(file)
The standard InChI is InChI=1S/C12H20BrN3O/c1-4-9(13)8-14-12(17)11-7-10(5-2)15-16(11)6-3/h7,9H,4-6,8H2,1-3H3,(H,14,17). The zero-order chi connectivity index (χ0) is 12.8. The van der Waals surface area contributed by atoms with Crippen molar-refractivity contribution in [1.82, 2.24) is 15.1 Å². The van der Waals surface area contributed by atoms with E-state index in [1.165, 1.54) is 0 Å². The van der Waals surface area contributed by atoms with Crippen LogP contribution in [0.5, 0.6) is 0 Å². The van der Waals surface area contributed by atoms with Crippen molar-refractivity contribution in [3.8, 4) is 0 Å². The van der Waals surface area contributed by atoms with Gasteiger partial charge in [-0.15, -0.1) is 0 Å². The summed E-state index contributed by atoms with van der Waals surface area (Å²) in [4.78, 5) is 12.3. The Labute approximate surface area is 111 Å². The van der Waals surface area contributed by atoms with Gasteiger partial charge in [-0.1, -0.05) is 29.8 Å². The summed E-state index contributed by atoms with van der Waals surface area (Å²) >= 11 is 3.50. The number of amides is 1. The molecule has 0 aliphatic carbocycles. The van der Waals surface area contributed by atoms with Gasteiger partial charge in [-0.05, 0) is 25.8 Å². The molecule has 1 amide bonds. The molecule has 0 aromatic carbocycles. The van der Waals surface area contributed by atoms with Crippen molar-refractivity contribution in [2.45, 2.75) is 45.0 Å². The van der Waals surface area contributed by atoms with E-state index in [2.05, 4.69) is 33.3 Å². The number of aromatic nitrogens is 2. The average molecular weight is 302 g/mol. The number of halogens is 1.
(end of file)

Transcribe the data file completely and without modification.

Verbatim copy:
The standard InChI is InChI=1S/C12H20BrN3O/c1-4-9(13)8-14-12(17)11-7-10(5-2)15-16(11)6-3/h7,9H,4-6,8H2,1-3H3,(H,14,17). The zero-order chi connectivity index (χ0) is 12.8. The van der Waals surface area contributed by atoms with Crippen molar-refractivity contribution in [1.82, 2.24) is 15.1 Å². The van der Waals surface area contributed by atoms with E-state index in [1.165, 1.54) is 0 Å². The van der Waals surface area contributed by atoms with Crippen LogP contribution in [0.5, 0.6) is 0 Å². The van der Waals surface area contributed by atoms with Crippen molar-refractivity contribution in [3.8, 4) is 0 Å². The van der Waals surface area contributed by atoms with Gasteiger partial charge in [-0.15, -0.1) is 0 Å². The summed E-state index contributed by atoms with van der Waals surface area (Å²) in [4.78, 5) is 12.3. The Labute approximate surface area is 111 Å². The van der Waals surface area contributed by atoms with Gasteiger partial charge in [-0.1, -0.05) is 29.8 Å². The summed E-state index contributed by atoms with van der Waals surface area (Å²) >= 11 is 3.50. The number of amides is 1. The molecule has 0 aliphatic carbocycles. The van der Waals surface area contributed by atoms with Gasteiger partial charge in [-0.05, 0) is 25.8 Å². The molecule has 1 amide bonds. The molecule has 0 aromatic carbocycles. The van der Waals surface area contributed by atoms with Crippen molar-refractivity contribution in [2.45, 2.75) is 45.0 Å². The van der Waals surface area contributed by atoms with E-state index in [2.05, 4.69) is 33.3 Å². The number of aromatic nitrogens is 2. The average molecular weight is 302 g/mol. The number of halogens is 1.